Like the Jewish Theory and Practice course that always filled up instantaneously because it met a required Theology elective (and was also rumored to be a fun, blow-off class at a Jesuit school, of all places), that summer’s Grounds Crew was complete by the time I thought to inquire about it. Fortunately, the General Maintenance department was still looking for seasonal help. With five other students and ten adults, I spent the next three months walking from dorm to dorm, and within each dorm, from room to room fixing desks, bureaus, bunk beds and other cheap, Formica-heavy furnishings. It was almost like an informal assembly line—checking every screw in every handle of every desk to ensure it was sufficiently tightened, doing the same for each bed frame, testing all curtain rods so that they opened and closed properly, etc.
Compared to another summer of dealing with customers and stocking shelves, this appeared to be a pretty sweet gig. My uniform consisted of worn jeans, scuffed tennis shoes and a mint green t-shirt with the words “Marquette University Summer Crew” in purple print on it. This was boring, mundane work for sure. We often got everything done ahead of time, then ambled around the building pretending to look busy but not really doing much of anything. Occasionally, a few of us found a room, closed the door and played card games for an hour or two. I could handle Go Fish or Crazy Eights but could never master the adults’ favorite game, Sheepshead—once becoming so frustrated with it that I simply threw my cards up in the air and walked out of the room.
Such petty emotional injuries paled in comparison to the physical ones. I suffered two accidents that summer. The first involved a long, narrow window spring getting stuck in my near shoulder-length hair as I attempted to tighten it; luckily, it just took out a follicular clump and I had enough extra hair at the time to mostly cover it up. The second injury was more serious: a mere ten days after the window spring incident, the metal bottom of a window screen crashed into my chin as I fumbled to extract it from its frame (a laborious process that required squeezing little doodads in opposite directions to both extract and secure the screen in place.) After I was led over to both the campus infirmary and the HR department (to secure a Worker’s Comp form), I was driven to a nearby hospital (coincidentally, the one I was born in!) and received a few stitches, which I had taken out two weeks later. It was more bloody than painful, and they weren’t even the most stitches I’d ever received (that would’ve been after my forehead collided with a folding table a teacher’s aide carried on a stairwell the first day of Fifth Grade.)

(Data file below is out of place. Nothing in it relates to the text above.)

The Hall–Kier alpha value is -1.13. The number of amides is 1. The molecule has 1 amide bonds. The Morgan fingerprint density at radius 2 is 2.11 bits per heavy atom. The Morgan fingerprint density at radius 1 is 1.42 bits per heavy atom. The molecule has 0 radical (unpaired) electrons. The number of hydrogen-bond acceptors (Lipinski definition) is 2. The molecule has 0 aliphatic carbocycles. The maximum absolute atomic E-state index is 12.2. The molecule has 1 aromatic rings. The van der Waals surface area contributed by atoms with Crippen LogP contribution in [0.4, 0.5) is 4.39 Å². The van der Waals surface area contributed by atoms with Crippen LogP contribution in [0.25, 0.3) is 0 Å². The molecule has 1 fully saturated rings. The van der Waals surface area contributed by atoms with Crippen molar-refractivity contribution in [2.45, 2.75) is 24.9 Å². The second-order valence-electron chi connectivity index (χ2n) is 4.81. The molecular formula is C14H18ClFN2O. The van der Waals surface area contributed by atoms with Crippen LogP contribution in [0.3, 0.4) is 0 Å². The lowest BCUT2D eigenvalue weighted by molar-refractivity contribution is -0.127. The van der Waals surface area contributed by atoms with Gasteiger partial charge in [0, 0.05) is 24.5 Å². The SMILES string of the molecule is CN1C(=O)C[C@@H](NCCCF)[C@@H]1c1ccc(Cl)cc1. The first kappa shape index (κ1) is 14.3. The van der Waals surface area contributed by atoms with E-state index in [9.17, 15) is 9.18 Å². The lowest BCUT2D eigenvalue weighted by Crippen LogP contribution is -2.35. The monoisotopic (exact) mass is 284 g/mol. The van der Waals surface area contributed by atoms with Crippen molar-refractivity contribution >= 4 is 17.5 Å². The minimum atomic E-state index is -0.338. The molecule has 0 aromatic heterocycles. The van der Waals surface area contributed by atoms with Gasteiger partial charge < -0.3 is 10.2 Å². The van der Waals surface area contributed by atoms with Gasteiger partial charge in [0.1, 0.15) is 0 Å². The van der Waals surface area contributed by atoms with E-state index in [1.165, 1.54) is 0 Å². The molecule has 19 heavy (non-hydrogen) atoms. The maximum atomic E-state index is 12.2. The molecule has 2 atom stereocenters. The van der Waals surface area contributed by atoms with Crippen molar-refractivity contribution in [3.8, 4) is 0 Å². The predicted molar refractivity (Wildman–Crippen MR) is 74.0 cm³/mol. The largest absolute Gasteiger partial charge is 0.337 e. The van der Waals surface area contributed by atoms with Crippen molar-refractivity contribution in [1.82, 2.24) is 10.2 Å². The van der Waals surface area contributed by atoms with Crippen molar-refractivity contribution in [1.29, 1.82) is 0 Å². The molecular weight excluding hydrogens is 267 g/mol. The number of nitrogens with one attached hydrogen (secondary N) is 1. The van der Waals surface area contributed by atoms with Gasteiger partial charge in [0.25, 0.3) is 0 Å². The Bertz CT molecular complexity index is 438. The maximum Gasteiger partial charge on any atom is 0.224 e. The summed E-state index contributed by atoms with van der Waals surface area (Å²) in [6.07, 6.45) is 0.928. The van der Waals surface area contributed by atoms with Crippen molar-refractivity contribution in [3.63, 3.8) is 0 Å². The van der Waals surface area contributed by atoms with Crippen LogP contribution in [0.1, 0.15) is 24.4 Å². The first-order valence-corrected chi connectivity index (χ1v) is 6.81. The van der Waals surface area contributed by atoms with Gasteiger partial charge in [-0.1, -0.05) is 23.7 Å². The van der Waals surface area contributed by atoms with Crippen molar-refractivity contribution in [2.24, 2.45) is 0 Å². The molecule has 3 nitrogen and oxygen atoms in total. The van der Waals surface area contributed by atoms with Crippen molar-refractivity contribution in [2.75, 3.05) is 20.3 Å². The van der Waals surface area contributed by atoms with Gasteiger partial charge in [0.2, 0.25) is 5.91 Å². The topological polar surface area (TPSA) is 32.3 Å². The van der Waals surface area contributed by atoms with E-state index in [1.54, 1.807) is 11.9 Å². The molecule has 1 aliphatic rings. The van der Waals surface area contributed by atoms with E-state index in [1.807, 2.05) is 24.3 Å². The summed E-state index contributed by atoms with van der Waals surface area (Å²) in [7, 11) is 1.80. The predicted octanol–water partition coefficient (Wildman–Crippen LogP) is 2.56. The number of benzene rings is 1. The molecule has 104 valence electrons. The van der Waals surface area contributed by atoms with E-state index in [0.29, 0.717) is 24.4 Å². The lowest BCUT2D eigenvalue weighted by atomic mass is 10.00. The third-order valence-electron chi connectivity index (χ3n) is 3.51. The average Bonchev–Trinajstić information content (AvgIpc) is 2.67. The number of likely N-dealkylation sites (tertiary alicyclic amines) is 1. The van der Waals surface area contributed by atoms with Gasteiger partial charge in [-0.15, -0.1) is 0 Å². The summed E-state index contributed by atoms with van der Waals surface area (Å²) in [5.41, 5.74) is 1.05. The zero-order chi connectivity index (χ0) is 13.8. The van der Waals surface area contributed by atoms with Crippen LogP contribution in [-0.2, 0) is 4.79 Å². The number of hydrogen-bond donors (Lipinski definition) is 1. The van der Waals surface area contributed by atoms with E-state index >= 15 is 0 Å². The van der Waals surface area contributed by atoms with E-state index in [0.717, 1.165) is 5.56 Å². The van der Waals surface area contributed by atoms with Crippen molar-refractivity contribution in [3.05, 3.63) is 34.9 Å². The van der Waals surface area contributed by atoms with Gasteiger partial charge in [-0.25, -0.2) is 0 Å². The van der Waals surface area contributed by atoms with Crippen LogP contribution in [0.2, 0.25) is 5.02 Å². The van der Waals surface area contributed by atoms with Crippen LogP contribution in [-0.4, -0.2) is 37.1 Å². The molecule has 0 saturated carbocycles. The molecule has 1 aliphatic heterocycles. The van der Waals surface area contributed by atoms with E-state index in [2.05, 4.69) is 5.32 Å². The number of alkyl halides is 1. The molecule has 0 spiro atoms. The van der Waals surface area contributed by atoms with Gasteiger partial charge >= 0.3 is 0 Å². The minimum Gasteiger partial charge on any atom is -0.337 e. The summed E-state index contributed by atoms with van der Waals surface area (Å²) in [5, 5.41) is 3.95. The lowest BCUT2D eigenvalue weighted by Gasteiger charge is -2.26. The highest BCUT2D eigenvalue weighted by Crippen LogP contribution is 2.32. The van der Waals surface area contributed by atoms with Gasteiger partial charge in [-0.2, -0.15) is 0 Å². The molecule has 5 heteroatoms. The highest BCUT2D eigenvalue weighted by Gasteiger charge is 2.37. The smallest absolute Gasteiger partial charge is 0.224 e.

Mishaps aside, as with most jobs, the sheer monotony festered into something toxic in no time at all. One day blurred into the next as my co-workers and I wandered through those immense, uniform buildings, massive living spaces entirely devoid of life for one-quarter of the year. This surrealness carried over to my leisure time: here I was, trudging through all ends of campus every day, (temporarily) no longer a student. Unlike two of my roommates, both enrolled in summer classes (the third was all the way back home in Oregon and would join us in the fall), I was at school exclusively to work, and it felt off.
One day, about six weeks into this routine, I was walking back to Renee Row in the early evening, the sun still blazing, the air deeply humid (I wasn’t regretting not getting an outdoor job at that point.) With the old Jesuit Residence coming up to the sidewalk at my right, I spotted a throng of people to my left, filing out of the library across Wisconsin Avenue. Like a thundering mob or perhaps a heard of cattle, they ran in my direction, twenty or thirty of them, all my age or younger, possibly teens present for some sort of conference or summer program.